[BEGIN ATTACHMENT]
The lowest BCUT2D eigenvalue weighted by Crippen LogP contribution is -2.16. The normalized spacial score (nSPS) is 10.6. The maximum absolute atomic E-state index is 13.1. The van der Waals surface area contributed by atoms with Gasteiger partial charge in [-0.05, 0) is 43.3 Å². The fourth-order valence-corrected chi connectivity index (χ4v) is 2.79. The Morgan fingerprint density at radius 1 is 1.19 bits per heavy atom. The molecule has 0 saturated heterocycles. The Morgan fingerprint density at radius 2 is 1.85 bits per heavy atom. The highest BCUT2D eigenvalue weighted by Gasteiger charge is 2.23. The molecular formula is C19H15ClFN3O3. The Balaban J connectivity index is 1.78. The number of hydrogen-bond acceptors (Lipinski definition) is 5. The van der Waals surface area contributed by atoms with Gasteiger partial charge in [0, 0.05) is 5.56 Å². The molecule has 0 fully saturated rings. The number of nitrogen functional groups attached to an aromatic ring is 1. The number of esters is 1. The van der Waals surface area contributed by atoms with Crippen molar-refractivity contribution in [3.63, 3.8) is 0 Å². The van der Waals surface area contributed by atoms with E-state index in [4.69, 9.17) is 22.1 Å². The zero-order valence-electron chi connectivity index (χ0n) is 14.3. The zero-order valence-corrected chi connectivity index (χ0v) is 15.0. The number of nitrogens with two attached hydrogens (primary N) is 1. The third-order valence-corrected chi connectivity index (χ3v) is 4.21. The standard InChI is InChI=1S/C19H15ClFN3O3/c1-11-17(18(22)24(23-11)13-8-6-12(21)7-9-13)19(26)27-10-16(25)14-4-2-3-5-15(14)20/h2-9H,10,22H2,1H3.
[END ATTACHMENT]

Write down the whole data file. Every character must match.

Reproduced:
The lowest BCUT2D eigenvalue weighted by Crippen LogP contribution is -2.16. The normalized spacial score (nSPS) is 10.6. The maximum absolute atomic E-state index is 13.1. The van der Waals surface area contributed by atoms with Gasteiger partial charge in [-0.05, 0) is 43.3 Å². The fourth-order valence-corrected chi connectivity index (χ4v) is 2.79. The Morgan fingerprint density at radius 1 is 1.19 bits per heavy atom. The molecule has 0 saturated heterocycles. The Morgan fingerprint density at radius 2 is 1.85 bits per heavy atom. The highest BCUT2D eigenvalue weighted by Gasteiger charge is 2.23. The molecular formula is C19H15ClFN3O3. The Balaban J connectivity index is 1.78. The number of hydrogen-bond acceptors (Lipinski definition) is 5. The van der Waals surface area contributed by atoms with Gasteiger partial charge in [0, 0.05) is 5.56 Å². The molecule has 0 fully saturated rings. The number of nitrogen functional groups attached to an aromatic ring is 1. The number of esters is 1. The van der Waals surface area contributed by atoms with Crippen molar-refractivity contribution in [3.63, 3.8) is 0 Å². The van der Waals surface area contributed by atoms with E-state index in [4.69, 9.17) is 22.1 Å². The zero-order valence-electron chi connectivity index (χ0n) is 14.3. The zero-order valence-corrected chi connectivity index (χ0v) is 15.0. The number of nitrogens with two attached hydrogens (primary N) is 1. The third-order valence-corrected chi connectivity index (χ3v) is 4.21. The standard InChI is InChI=1S/C19H15ClFN3O3/c1-11-17(18(22)24(23-11)13-8-6-12(21)7-9-13)19(26)27-10-16(25)14-4-2-3-5-15(14)20/h2-9H,10,22H2,1H3.